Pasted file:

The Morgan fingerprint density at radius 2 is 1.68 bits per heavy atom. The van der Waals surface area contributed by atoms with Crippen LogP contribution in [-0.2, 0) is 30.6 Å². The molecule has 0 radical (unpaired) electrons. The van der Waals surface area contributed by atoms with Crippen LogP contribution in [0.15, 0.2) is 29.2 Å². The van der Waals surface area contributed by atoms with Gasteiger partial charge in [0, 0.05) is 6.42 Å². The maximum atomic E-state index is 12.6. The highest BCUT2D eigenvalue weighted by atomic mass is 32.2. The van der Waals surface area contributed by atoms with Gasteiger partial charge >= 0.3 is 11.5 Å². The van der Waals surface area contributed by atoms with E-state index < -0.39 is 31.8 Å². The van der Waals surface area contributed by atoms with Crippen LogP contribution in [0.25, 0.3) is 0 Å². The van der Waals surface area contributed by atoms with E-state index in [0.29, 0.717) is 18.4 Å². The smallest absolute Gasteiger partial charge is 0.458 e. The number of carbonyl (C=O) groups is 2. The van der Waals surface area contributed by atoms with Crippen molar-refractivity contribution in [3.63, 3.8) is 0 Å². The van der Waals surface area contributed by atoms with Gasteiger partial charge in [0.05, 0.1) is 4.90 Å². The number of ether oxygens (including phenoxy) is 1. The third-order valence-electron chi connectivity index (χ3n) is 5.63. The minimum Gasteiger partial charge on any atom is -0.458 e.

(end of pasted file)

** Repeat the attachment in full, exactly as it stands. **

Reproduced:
The Morgan fingerprint density at radius 2 is 1.68 bits per heavy atom. The van der Waals surface area contributed by atoms with Crippen LogP contribution in [-0.2, 0) is 30.6 Å². The molecule has 0 radical (unpaired) electrons. The van der Waals surface area contributed by atoms with Crippen LogP contribution in [0.15, 0.2) is 29.2 Å². The van der Waals surface area contributed by atoms with Gasteiger partial charge in [0, 0.05) is 6.42 Å². The maximum atomic E-state index is 12.6. The highest BCUT2D eigenvalue weighted by atomic mass is 32.2. The van der Waals surface area contributed by atoms with Gasteiger partial charge >= 0.3 is 11.5 Å². The van der Waals surface area contributed by atoms with E-state index < -0.39 is 31.8 Å². The van der Waals surface area contributed by atoms with Crippen LogP contribution in [0.25, 0.3) is 0 Å². The van der Waals surface area contributed by atoms with E-state index in [0.29, 0.717) is 18.4 Å². The smallest absolute Gasteiger partial charge is 0.458 e. The number of carbonyl (C=O) groups is 2. The van der Waals surface area contributed by atoms with Crippen molar-refractivity contribution in [3.63, 3.8) is 0 Å². The van der Waals surface area contributed by atoms with Gasteiger partial charge in [0.05, 0.1) is 4.90 Å². The number of ether oxygens (including phenoxy) is 1. The third-order valence-electron chi connectivity index (χ3n) is 5.63. The minimum Gasteiger partial charge on any atom is -0.458 e.